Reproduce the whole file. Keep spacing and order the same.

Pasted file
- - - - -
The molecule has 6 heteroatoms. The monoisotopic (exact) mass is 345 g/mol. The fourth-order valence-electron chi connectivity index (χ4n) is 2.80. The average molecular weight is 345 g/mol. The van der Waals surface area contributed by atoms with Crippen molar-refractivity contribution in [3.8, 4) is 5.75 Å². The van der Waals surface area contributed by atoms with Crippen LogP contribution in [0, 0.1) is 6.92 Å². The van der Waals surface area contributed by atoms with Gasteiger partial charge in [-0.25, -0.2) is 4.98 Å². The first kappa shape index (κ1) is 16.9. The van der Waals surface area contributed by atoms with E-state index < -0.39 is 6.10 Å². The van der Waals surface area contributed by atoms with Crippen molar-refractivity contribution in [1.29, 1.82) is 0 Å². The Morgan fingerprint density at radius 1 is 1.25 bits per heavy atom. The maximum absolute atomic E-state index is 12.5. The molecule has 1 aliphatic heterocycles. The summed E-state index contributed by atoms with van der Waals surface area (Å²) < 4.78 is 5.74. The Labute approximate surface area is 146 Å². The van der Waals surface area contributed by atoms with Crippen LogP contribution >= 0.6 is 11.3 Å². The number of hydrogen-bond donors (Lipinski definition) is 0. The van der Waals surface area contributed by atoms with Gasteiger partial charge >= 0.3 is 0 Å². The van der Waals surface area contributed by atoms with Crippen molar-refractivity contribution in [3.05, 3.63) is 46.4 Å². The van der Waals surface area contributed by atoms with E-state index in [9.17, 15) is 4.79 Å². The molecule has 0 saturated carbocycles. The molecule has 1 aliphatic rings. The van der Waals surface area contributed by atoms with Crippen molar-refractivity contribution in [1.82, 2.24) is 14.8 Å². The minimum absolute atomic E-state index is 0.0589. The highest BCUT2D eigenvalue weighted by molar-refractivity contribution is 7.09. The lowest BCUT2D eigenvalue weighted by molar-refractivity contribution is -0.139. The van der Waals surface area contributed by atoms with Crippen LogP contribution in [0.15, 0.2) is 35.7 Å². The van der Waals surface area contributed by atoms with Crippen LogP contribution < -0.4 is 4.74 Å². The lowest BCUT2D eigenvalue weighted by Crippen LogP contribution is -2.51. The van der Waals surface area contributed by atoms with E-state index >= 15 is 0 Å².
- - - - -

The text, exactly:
The molecule has 6 heteroatoms. The monoisotopic (exact) mass is 345 g/mol. The fourth-order valence-electron chi connectivity index (χ4n) is 2.80. The average molecular weight is 345 g/mol. The van der Waals surface area contributed by atoms with Crippen molar-refractivity contribution in [3.8, 4) is 5.75 Å². The van der Waals surface area contributed by atoms with Crippen LogP contribution in [0, 0.1) is 6.92 Å². The van der Waals surface area contributed by atoms with Gasteiger partial charge in [-0.25, -0.2) is 4.98 Å². The first kappa shape index (κ1) is 16.9. The van der Waals surface area contributed by atoms with E-state index < -0.39 is 6.10 Å². The van der Waals surface area contributed by atoms with Crippen molar-refractivity contribution in [1.29, 1.82) is 0 Å². The Morgan fingerprint density at radius 1 is 1.25 bits per heavy atom. The maximum absolute atomic E-state index is 12.5. The molecule has 1 aliphatic heterocycles. The summed E-state index contributed by atoms with van der Waals surface area (Å²) < 4.78 is 5.74. The Labute approximate surface area is 146 Å². The van der Waals surface area contributed by atoms with Crippen LogP contribution >= 0.6 is 11.3 Å². The number of hydrogen-bond donors (Lipinski definition) is 0. The van der Waals surface area contributed by atoms with Gasteiger partial charge >= 0.3 is 0 Å². The van der Waals surface area contributed by atoms with Crippen molar-refractivity contribution in [3.05, 3.63) is 46.4 Å². The van der Waals surface area contributed by atoms with E-state index in [9.17, 15) is 4.79 Å². The molecule has 0 saturated carbocycles. The molecule has 1 aliphatic rings. The van der Waals surface area contributed by atoms with Crippen molar-refractivity contribution in [1.82, 2.24) is 14.8 Å². The minimum absolute atomic E-state index is 0.0589. The highest BCUT2D eigenvalue weighted by molar-refractivity contribution is 7.09. The lowest BCUT2D eigenvalue weighted by molar-refractivity contribution is -0.139. The van der Waals surface area contributed by atoms with Crippen LogP contribution in [0.15, 0.2) is 35.7 Å². The van der Waals surface area contributed by atoms with Crippen LogP contribution < -0.4 is 4.74 Å². The lowest BCUT2D eigenvalue weighted by Crippen LogP contribution is -2.51. The van der Waals surface area contributed by atoms with E-state index >= 15 is 0 Å².